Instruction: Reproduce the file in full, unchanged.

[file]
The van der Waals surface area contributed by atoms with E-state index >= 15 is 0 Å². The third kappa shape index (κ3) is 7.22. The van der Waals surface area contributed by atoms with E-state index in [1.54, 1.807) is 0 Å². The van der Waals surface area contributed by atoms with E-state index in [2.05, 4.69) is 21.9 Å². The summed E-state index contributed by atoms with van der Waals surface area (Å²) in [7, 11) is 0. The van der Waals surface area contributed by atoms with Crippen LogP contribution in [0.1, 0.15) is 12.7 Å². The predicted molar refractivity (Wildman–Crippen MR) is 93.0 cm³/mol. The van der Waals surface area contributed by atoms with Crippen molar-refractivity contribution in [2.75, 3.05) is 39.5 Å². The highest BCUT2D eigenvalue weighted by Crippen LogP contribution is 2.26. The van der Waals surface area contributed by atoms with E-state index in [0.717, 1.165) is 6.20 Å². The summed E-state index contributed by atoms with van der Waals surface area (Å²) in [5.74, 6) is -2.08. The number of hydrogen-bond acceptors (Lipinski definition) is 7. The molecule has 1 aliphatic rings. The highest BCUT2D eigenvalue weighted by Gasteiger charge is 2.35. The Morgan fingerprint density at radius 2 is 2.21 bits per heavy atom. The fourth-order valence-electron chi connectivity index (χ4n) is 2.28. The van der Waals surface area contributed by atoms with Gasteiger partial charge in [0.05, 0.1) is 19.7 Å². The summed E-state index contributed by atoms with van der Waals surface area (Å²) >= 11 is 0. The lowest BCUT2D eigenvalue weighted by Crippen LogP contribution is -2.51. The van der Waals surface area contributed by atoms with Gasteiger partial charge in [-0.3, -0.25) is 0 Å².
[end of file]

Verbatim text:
The van der Waals surface area contributed by atoms with E-state index >= 15 is 0 Å². The third kappa shape index (κ3) is 7.22. The van der Waals surface area contributed by atoms with E-state index in [1.54, 1.807) is 0 Å². The van der Waals surface area contributed by atoms with E-state index in [2.05, 4.69) is 21.9 Å². The summed E-state index contributed by atoms with van der Waals surface area (Å²) in [7, 11) is 0. The van der Waals surface area contributed by atoms with Crippen LogP contribution in [0.1, 0.15) is 12.7 Å². The predicted molar refractivity (Wildman–Crippen MR) is 93.0 cm³/mol. The van der Waals surface area contributed by atoms with Crippen molar-refractivity contribution in [2.75, 3.05) is 39.5 Å². The highest BCUT2D eigenvalue weighted by Crippen LogP contribution is 2.26. The van der Waals surface area contributed by atoms with E-state index in [0.717, 1.165) is 6.20 Å². The summed E-state index contributed by atoms with van der Waals surface area (Å²) in [5.74, 6) is -2.08. The number of hydrogen-bond acceptors (Lipinski definition) is 7. The molecule has 1 aliphatic rings. The highest BCUT2D eigenvalue weighted by Gasteiger charge is 2.35. The Morgan fingerprint density at radius 2 is 2.21 bits per heavy atom. The fourth-order valence-electron chi connectivity index (χ4n) is 2.28. The van der Waals surface area contributed by atoms with Gasteiger partial charge in [0.05, 0.1) is 19.7 Å². The summed E-state index contributed by atoms with van der Waals surface area (Å²) >= 11 is 0. The lowest BCUT2D eigenvalue weighted by Crippen LogP contribution is -2.51. The van der Waals surface area contributed by atoms with Gasteiger partial charge in [-0.3, -0.25) is 0 Å².